One of my first piano teachers told me that I would never been a good pianist or cellist because my hands were too small. Honestly, my hands are comparatively tiny, and my pinky finger is horribly disproportionate compared to the rest of my fingers, which has always made vibrato on fourth finger difficult. But I’m glad that teacher’s (incorrect) comments didn’t deter me from continuing to make music.

I’ve always had a somewhat special relationship with music – particularly classical music. My father almost exclusively played ABC Classic FM in the car, if we weren’t listening to 612ABC radio. My knowledge of popular music was almost non-existent until I was about 11, when I had to use a laptop of my own for school. Yes, I might have ‘lost’ or dedicated too many hours to practising, whether it be at home or in orchestras, but I gained unbelievable experiences and friends on the way. Most of my childhood, and indeed, teenage-hood, can be recounted through memories related to making music.

I remember the giant book that taught us how to sing Waltzing Matilda in primary school, complete with pictures of the swagman and the sheep. I learned to play Hot Cross Buns on the recorder, and I remember my music teacher (Mr. Metcalfe), teaching us that the proper way to blow into the wretched instrument without blowing out everyone’s eardrums was to pretend you were blowing on a candle, but you didn’t want it to actually go out. I sang a lot in primary school; Danny Boy, Chitty Chitty Bang Bang, and I remember the audition song each year being Happy Birthday – courtesy of the octave jump in the middle which actually makes it quite difficult to sing in tune.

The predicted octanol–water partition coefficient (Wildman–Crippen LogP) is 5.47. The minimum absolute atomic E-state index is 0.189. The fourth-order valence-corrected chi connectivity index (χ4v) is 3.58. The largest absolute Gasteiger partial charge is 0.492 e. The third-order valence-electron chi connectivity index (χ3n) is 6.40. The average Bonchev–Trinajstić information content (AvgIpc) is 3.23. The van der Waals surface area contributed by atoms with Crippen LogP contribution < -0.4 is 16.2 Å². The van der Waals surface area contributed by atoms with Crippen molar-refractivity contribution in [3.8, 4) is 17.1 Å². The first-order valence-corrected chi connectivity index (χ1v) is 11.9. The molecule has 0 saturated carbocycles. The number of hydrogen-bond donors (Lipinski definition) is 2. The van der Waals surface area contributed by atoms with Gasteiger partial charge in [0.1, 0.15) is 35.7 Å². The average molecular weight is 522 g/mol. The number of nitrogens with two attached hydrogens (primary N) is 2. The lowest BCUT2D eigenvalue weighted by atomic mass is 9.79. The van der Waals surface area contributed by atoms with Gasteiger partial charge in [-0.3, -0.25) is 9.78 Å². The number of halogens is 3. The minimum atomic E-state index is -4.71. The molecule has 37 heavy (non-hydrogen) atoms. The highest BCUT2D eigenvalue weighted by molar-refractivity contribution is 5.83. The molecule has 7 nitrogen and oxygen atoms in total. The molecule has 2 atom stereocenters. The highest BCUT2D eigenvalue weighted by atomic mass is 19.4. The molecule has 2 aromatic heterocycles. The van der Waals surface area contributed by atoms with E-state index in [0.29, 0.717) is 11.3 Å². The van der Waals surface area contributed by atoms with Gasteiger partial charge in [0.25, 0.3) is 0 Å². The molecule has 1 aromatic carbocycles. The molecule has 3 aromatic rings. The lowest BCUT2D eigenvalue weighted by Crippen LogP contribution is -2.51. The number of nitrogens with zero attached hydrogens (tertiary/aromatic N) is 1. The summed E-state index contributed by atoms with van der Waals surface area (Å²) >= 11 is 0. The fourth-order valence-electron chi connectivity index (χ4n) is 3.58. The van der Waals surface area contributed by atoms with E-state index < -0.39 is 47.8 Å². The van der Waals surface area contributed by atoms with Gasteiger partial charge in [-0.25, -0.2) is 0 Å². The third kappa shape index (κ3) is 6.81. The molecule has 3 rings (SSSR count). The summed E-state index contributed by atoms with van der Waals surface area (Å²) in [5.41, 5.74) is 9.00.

I remember drawing on our creamy white piano when I was bored (it’s now very much not white). I remember hating scales, and wondering how on Earth they managed to think up so many different ways of playing and practising them. I cheated when I had to practise thirds and octaves, which probably wasn’t the best idea, but I was so sick of them at the time. I also remember harbouring a severe dislike for Hanon, Czerny, Burgmuller, and anyone else who wrote books full of finger exercises and etudes. I learned to play music by Mozart, Bach, Lizst, Schumann, Beethoven, and much, much more. I learned to play Golliwog’s Cakewalk, and to tolerate twentieth century composers, even though it didn’t sit properly with me. I taught myself a number of Chopin nocturnes – if only to escape the monotony of playing the one I was actually learning at the time. Funnily enough, I can still play most of that nocturne from memory now, and as a result, Chopin’s music holds a special place in my heart. I remember telling my music teacher at school when I was 12 that I’d stopped taking piano lessons, and she spent a good fifteen minutes trying to convince me not to give it up. But my mind was made up, and I think it was for the better. I loved the piano even more when I wasn’t forced to sit in front of it every day for an hour.